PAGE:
When China attains its goal of real “Super Power” status by 2049 (earlier or later), none can rule out the prospect of China asserting hegemony over Asia Pacific region and interventionist role globally to safeguard its “Core National Interests.”
The Chinese cumulative military wisdom is borne out of “Seven Military Classics” espousing the Eastern tradition of strategic thought between 500 BC and AD 700 that emphasizes outwitting one's opponent through speed, stealth, flexibility and minimum use of force, an approach very different from the brute force that is stressed by the Western military thought, still governs Chinese strategists psyche. The “Science of Military Strategy”, the prescribed text book, has borrowed cumulative historical wisdom on strategy. Sun Tzu’s dictum over 2000 years ago: “winning wars without waging battles”- the acme of strategic excellence, profoundly influences current strategic military thought.
Of course, crisis and conflict situations round the globe have cumulatively influenced shifts in Chinese military strategies from time to time, particularly from quantity to quality to include: defensive land-centric and coast dependent naval strategy to offensive and naval “far-sea” strategy; creeping incrementalism and extended coercion; “Unrestricted Warfare or Hybrid” warfare - combining conventional, nuclear, irregular, information, and cyber and space warfare - transforming to ‘Gen 5’ warfare.
By 1985, with improvement of relations with the Soviets, the PLA changed from being constantly prepared to "hit early, strike hard and to fight a nuclear war" to developing PLA in an era of peace. After the Kuwait War, China, under Jiang Jemin, realized sophistication and effectiveness of long-range, precise, smart, stealthy and unmanned weapons and equipment and the Informatization warfare. In 1993, the “Revolution in Military Affairs” (RMA) was made part of the official national military strategy.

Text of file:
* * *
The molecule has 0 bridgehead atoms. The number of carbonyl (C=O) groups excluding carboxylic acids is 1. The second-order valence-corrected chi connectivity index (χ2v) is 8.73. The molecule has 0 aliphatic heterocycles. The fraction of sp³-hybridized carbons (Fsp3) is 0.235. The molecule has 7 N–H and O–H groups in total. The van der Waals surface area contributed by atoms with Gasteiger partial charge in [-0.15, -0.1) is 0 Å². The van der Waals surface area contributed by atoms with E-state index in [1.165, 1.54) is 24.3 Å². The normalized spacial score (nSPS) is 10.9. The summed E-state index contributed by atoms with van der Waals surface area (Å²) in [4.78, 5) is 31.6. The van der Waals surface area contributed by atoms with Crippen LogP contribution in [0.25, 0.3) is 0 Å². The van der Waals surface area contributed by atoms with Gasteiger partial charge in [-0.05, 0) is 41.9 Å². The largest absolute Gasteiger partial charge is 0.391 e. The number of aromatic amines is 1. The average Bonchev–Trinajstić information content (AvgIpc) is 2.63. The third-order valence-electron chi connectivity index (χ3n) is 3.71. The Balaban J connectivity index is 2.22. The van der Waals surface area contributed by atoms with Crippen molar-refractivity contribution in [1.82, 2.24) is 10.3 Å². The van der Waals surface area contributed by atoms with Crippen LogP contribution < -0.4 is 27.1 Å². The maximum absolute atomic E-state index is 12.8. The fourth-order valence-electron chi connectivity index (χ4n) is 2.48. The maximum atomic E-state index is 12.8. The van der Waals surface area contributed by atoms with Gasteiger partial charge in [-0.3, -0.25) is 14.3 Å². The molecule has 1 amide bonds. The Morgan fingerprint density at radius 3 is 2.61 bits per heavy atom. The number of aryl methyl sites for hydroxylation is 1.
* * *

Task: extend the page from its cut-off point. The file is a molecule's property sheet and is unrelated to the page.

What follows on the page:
Next, in late 1990s, the credit for the enunciation of ‘Unrestricted Warfare’ to explore how technology innovation is setting off a revolution in military strategy, doctrines and organization goes to two senior PLAAF colonels. “Unrestricted Warfare” discusses new types of warfare which may be conducted by civilians as well as by soldiers including computer hacker attacks, trade wars and finance wars. The strategic shift is from the classical “communist-centric unconventional warfare” of sponsoring and extending support to communist inspired insurgents to “Unrestricted Warfare” or “Creeping Covert Warfare.”
Later, only US thinkers categorized such shifts in warfare as “Hybrid” warfare, which is a military strategy that blends nuclear warfare, information warfare, conventional warfare, irregular warfare and cyber warfare. “Hybrid” warfare can be used to describe the flexible and complex dynamics of the battle space requiring highly adaptable and resilient responses. Most importantly, some view it as the contemporary form of guerrilla warfare that “employs both modern technology and modern mobilization methods.”
Military strategies synergizing employment of PLA to conduct full spectrum operations are in full play. It includes Space and Cyber warfare, combat doctrines at operational art level and concepts at tactical level, force restructuring through substantial downsizing of personnel and obsolete combat equipment and induction of state-of-the art strategic and tactical combat systems.
On the military doctrinal front, its designs are clear. Active Defense, Local Wars under conditions of Informatization and People’s war flows out of its land and sea offensive strategy. Not only they can deter aggressors in local under conditions of Informatisation, but also teach a lesson to potential aggressors undertaking military adventures. China’s strategic mobility to deploy RRUs from one “Theatre Command to another Command” reflects all round offensive capability to concentrate its forces at the most critical front with least delay.
China’s research – maneuvering re-entry vehicles (MaRV), multiple independently targeted re-entry vehicles (MIRV), decoys, chaff, jamming, thermal shielding, and ASAT weapons, will strengthen deterrent and strategic strike capabilities.